Stewarding Natural Resources
Ogallala Commons organizes field days and educational events that help landowners, agency personnel, students, communities, and the interested public to revitalize and conserve our natural resources. The purpose of Playa Field Days is general information about playa ecosystems as well as playa restoration options available through our collaborators (USDA-Natural Resource Conservation Service, USDA Farm Services Administration, and the Texas Playa Conservation Initiative. The aim of OC’s Stewarding Our Aquifer Field Days is to provide information about management practices that can reduce or stabilize groundwater depletion levels in the region, as well as assist in the transition from irrigated agriculture to rainfed agriculture—practices which include improving soil health, using cover crops, pasture-based agriculture, and greatly limiting or discontinuing irrigation.
The realities of High Plains water cycle aren’t always easy to see, so our Playa Festival makes it come alive for students with demonstrations and field trips that show playa basins, flora and fauna, local watershed carved by draws and creeks, and the Ogallala Aquifer in real-life situations. The ecological keystones of our region’s water cycle are an estimated 60,000 playa basins. We may not have rivers, but the Southern High Plains has more playas than anywhere in the world. Playas are often dry, which is normal and natural, but when filled with water after heavy rains, playas become supercharged oases of life! Though ignored and neglected, playas are among the most important and most endangered wetlands in North America. Playas also provide the main recharge to the Ogallala Aquifer, and are vital to local ecosystems and economies. Our festivals are designed to fit with the school day, and students learn about playa ecology and the water cycle through science, history, biology, art and creative writing.
In June of 2010, Ogallala Commons completed construction of the Playa Classroom. It is an education facility on a 20 acre playa wetland dedicated to educating the public about playas, giving visitors a unique opportunity to touch, see and experience a prairie wetland. The project was sponsored by USFW Partners for Wildlife, Playa Lakes Joint Venture, Natural Resource Conservation Service, The Dixon Water Foundation, and Texas Parks and Wildlife. Guided tours and class field trips are available. For more information contact Darryl Birkenfeld, Ph.D., at (806) 945-2255.
PLAYA FIELD DAYS
Four times each year, Ogallala Commons conducts Playa Field Days for landowners, agency personnel, youth, and anyone interested.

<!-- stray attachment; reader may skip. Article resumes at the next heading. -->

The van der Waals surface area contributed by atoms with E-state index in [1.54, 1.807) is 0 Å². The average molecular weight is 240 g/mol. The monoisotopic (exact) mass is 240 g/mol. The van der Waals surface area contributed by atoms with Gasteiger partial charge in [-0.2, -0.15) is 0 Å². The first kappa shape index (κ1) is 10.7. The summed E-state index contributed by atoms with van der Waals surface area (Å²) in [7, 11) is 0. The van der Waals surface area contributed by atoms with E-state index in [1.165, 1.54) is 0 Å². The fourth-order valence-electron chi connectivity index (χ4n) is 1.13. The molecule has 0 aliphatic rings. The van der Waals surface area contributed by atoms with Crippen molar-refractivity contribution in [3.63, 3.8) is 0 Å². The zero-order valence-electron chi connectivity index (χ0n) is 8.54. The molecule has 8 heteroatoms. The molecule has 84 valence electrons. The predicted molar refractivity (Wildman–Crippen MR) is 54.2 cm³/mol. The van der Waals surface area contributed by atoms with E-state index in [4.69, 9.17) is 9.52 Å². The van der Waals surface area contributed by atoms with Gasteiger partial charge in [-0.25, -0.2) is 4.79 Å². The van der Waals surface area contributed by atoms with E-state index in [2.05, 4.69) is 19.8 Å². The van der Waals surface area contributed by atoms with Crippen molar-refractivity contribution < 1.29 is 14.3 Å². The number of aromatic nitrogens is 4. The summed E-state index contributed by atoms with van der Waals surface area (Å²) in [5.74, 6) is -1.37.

These morning-to-lunch educational events are geared toward conservation of playa basins and their adjoining watershed, and include topics such as planned grazing management, identifying playa plants, understanding the role of playa critters like amphibians, waterfowl, shore birds, and macroinvertebrates, in addition to learning about conservation practices and cost-share programs that help to restore playa wetlands. We will post upcoming events and agendas on this page as they become available.
OUR GOALS INCLUDE
- Create grassroots change towards greater stewardship of the Ogallala Aquifer, by a majority of the population living in the aquifer footprint.
- Inspire a collaborative network offering solutions that slow and reduce depletion of our aquifer.
- Develop an accessible digital footprint with resources and contacts spanning multiple industries and interests.
- The Ogallala Aquifer is an almost incomprehensible natural resource, due to its geographical size and overall economic, cultural, and historical scope. It’s one of Great Plains’ only dependable water sources, and the largest freshwater aquifer (by volume) in the world, spread across parts of 8 states. The aquifer stretches over 800 miles north to south, straddling the 100th meridian, the dividing line between the arid and non-arid halves of our nation.
The Ogallala Aquifer underlies roughly 174,000 square miles, directly serving Wyoming, South Dakota, Colorado, Nebraska, Kansas, Oklahoma, New Mexico, and Texas. It’s thought to have originally contained around 3.25 billion acre-feet of water within its massive gravel, clay, and sandy beds. Its groundwater reserves are generally found anywhere from 50 to 300 feet beneath the soil surface, depending on location. Landscapes north of Kansas and Colorado have saturated thickness of around 1,000 feet, while in many areas south of those states, the thickness of the Ogallala is only 100 feet or less.
In the past seventy years, ever-increasing usage has greatly diminished this finite water resource, especially in the southern High Plains section. With food demands rising across the world and exponential increases in domestic population, further depletion of this nonrenewable resource has become a major concern. Coupled with frequent droughts, wells in many parts of the Ogallala are literally running dry.
Ogallala Commons is launching the Stewarding Our Aquifer Initiative as a response to the extensive problems associated with the diminishing water resources of the Great Plains. Stewarding our aquifer is critical to the vitality of the Great Plains. Our response must engage, include, and motivate a majority of people living in the Ogallala Aquifer region if our Initiative is to have any measurable, lasting impact.
We seek to create a large online community across the High Plains, built around education and information. We’ll be working to connect, inspire, and empower people to actively steward the great gift of the Ogallala Aquifer.